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Travelogue - 05/31/04                                                                                                                               Links to all Travelogue pages


Philosophical Flotsam

05/22/04 - It's a rainy evening in this Northwest forest, a setting conducive to introspection. I'm thinking about why some people tend to do things they want to do and others don't. As I travel around living my version of a fun life, people sometimes say to me, "Man, I wish I could do that." It occurs to me that when we say, "I wish I could do that," or "I'd like to have this" or "I'd love to go there," we're simply expressing what we want, or what we think we want, or what we think we should want. But when we say, "I am doing this" or "I am getting that" or "I am going there," then we are stating the desire as if it were already a fact, an action in progress. The difference is enormous. One is merely wishful thinking, which is about as productive as daydreaming. The other, the "I am" statement, creates a goal and that is a much more powerful thing to do. Wishes are rarely granted, but goals have a tendency to be achieved.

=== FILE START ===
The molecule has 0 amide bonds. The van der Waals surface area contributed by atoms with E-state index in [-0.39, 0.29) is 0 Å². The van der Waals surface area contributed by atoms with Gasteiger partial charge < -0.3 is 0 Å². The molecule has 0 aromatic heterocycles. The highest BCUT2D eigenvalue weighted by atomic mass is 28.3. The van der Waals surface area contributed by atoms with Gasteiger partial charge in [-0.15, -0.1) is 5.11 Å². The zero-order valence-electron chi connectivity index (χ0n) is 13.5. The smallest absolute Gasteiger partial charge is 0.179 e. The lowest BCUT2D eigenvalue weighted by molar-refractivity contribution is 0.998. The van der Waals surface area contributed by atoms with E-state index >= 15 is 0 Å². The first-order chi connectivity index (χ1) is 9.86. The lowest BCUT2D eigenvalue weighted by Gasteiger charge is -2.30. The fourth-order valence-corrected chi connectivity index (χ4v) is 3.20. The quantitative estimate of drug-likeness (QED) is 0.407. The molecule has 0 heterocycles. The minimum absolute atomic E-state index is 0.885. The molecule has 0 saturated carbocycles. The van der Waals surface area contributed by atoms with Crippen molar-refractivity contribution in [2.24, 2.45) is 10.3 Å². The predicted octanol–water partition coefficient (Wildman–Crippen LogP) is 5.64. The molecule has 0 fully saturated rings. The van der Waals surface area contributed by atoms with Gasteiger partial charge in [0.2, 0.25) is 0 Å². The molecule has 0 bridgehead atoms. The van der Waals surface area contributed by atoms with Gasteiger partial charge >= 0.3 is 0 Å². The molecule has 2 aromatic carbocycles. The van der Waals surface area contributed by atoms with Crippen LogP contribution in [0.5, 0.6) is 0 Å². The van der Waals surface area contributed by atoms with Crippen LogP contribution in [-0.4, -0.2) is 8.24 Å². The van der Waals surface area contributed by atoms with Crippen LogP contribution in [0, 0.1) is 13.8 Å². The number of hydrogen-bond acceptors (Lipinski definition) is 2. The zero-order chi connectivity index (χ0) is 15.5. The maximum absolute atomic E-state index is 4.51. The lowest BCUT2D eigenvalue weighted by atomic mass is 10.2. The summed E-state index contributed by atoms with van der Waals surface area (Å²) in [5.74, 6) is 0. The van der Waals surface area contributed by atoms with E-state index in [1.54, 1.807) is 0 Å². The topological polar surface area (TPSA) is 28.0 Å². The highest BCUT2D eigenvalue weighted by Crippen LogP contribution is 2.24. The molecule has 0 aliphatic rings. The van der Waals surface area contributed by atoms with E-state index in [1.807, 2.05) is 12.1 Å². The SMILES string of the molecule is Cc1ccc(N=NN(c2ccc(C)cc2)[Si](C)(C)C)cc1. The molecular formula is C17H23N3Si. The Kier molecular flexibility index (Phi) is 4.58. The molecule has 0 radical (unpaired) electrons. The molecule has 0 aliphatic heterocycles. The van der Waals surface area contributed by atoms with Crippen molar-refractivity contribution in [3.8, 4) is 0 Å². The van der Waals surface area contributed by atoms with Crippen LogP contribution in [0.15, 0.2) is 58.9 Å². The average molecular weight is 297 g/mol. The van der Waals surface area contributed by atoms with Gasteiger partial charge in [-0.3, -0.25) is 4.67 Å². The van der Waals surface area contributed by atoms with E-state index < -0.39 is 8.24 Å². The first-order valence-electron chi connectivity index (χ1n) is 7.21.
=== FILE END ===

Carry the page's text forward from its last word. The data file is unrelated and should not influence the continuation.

That said, I suspect most people who say "I wish I could do that" really don't. Maybe they think they should; maybe they even think they do, but the reality is that most of us are already doing what we have set up for ourselves to do, already living the reality we have created, however unconsciously. There is much to be said for a cozy home, a steady paycheck and a lifetime partner. I guess.


Nearly Halfway

It also occurs to me that I am nearly halfway through my life. My time here no longer seems endless to me. I'm aware  that I only have so much of it to do the things I'm going to do. 




So with that in mind, here are several...

Excursions I am going to make in the next 20 years:

- see British Columbia and Alaska by camper van (OK, so I'm already doing that.)
- go to New Zealand
- rent a bungalow on a beach or in the rain forest in SE Asia and write a book
- skipper an Amazon riverboat
- cruise the South Pacific and other places in a sailboat, 6-months a year for about a decade
- check out the entrepreneurial opportunities in China
- spend a summer or two touring Europe in a VW-type camper van
- spend a summer or two touring the canals of Europe in small canal boat
- spend a summer or two cruising between Vancouver and Alaska in a trawler
- tour Africa
- visit Chile
- whatever else occurs to me along the way

Check back with me in 2024 and see how I did.

Of course, there are other things I have in mind to do, but they're not travelogue material.


Meanwhile, back on the road...

05/29/04 - I'm parked near the City of Victoria on Vancouver Island in British Columbia, Canada. Since leaving Orcas Island, not a great deal has happened worth writing about here with the exception of a visit to Mount Baker National Forest. That was impressive.